By Chris Blake, Account Director

Our client Janrain, which pioneered the Customer Identity and Access Management (CIAM) category and manages over 1.5 billion digital identities for clients like Pfizer, Samsung, Whole Foods, Philips, McDonald’s and Dr Pepper, today announced the results of a new survey we worked with them on: the Consumer Attitudes Toward Data Privacy Survey.

We’ve conducted a number of surveys for Janrain as well as other companies in the digital marketing stack, and over the years it became clear that consumers in general were getting more comfortable with the idea of companies using their personal information to help cater to them in more personalized ways. While the high profile breaches that affected Target, Home Depot, Sony, Anthem, and Yahoo! showed us just how vulnerable our information is, in the past we found people were concerned about data privacy but generally okay with giving businesses the benefit of the doubt when it came to how their data was being handled.

No more.

As Janrain’s latest survey shows, the Cambridge Analytica breach marked (rather, caused) a major turning point in the way consumers feel about their data privacy. Janrain queried over 1,000 U.S.-based consumers and found people are not only more concerned about how their data is being collected, shared and used (57% said the breach made them even more concerned about data privacy than they had been in the past), they’re also ready to start taking action. In a stunning admission, 62% reported they are now thinking about closing their Facebook account.

Do we believe more than half of Facebook’s users will suddenly drop the social network? Certainly not. But this could be the start of a slow but steady consumer revolt that businesses could feel the effects of over time. People are now very much aware that their personal data is being compromised (78% of them said they knew Cambridge Analytica had made off with the data of 87 million users without their permission), and we may have finally reached a point where they say enough is enough. Maybe they don’t delete their social media accounts. But maybe they will log in less or share less information.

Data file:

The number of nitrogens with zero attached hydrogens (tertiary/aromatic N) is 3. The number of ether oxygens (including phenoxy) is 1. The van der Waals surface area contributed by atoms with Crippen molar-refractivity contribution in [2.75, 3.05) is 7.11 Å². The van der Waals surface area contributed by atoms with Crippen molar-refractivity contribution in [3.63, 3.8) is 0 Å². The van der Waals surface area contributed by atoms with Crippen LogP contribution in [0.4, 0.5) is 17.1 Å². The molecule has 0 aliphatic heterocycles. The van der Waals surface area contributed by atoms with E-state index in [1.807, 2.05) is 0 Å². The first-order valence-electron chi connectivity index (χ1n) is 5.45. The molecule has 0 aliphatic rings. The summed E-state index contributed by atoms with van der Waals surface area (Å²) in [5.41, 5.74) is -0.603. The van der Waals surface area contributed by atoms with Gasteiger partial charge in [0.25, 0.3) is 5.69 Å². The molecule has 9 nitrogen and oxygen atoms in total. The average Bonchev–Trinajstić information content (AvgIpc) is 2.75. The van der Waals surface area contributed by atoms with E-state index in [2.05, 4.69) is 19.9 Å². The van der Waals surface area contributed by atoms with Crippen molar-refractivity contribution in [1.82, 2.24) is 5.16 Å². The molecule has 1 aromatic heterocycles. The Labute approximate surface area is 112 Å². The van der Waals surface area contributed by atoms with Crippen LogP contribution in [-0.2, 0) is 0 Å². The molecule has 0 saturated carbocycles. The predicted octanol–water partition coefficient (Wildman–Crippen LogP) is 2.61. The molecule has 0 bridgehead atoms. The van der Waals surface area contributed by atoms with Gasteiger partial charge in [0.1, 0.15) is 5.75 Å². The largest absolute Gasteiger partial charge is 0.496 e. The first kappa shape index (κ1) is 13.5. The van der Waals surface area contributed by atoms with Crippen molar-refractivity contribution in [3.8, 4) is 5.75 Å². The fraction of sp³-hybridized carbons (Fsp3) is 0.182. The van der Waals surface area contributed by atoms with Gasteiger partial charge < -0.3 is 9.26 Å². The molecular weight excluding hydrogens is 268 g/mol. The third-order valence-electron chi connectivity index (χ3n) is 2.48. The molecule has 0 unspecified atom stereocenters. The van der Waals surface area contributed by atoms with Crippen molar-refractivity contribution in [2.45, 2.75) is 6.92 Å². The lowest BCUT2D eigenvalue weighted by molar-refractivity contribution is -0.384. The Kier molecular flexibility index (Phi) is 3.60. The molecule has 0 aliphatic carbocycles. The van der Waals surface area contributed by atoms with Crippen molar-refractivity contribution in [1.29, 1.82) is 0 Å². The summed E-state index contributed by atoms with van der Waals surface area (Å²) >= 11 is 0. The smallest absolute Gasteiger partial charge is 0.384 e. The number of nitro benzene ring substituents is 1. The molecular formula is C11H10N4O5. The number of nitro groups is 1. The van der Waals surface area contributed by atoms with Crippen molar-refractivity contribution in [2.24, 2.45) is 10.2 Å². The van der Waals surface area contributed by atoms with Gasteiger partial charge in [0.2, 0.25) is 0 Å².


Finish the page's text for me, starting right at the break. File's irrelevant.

We’re not just talking about information like social security numbers and credit card numbers. If the Cambridge Analytica breach demonstrates anything, it shows people are just as sensitive when it comes to their social data—information they share about themselves on Facebook, Twitter, Instagram and any other social network. If businesses want to be entrusted with such data, they need to assume more responsibility in protecting it.

One thing that surprised me in particular about the survey was how open people now are to regulation that ensures companies are more transparent in how they handle personal data as well as gives people more control over how that personal data is collected, stored, shared and used. In fact, a whopping 69% of those surveyed would like to see privacy laws like the European Union’s General Data Protection Regulation (GDPR) enacted in the US.

And here’s where we find the silver lining. The greater consumer awareness, concern and reaction to the Cambridge Analytica breach may finally force government and industry to take a harder look at how businesses are collecting, storing, sharing and using personal data. Does this mean it’s goodbye to personalization? Not at all. Despite the strong reaction to the Cambridge Analytica scandal, a third of Americans are still in favor of websites and mobile applications that use their data to provide more personalized ads and experiences—as long as the business behind the site or app is protecting their data and using it responsibly within the confines of user preferences.

The bad news: 43% don’t believe businesses in general care enough to keep their data private and secure. But this can surely change as businesses work toward giving consumers greater control over how their data is handled, which in turn should help restore the consumer’s faith in brands. People do generally appreciate being catered to in a personalized way, and once brands are trusted again, there will be stronger relationships in place that benefit both the business and consumer.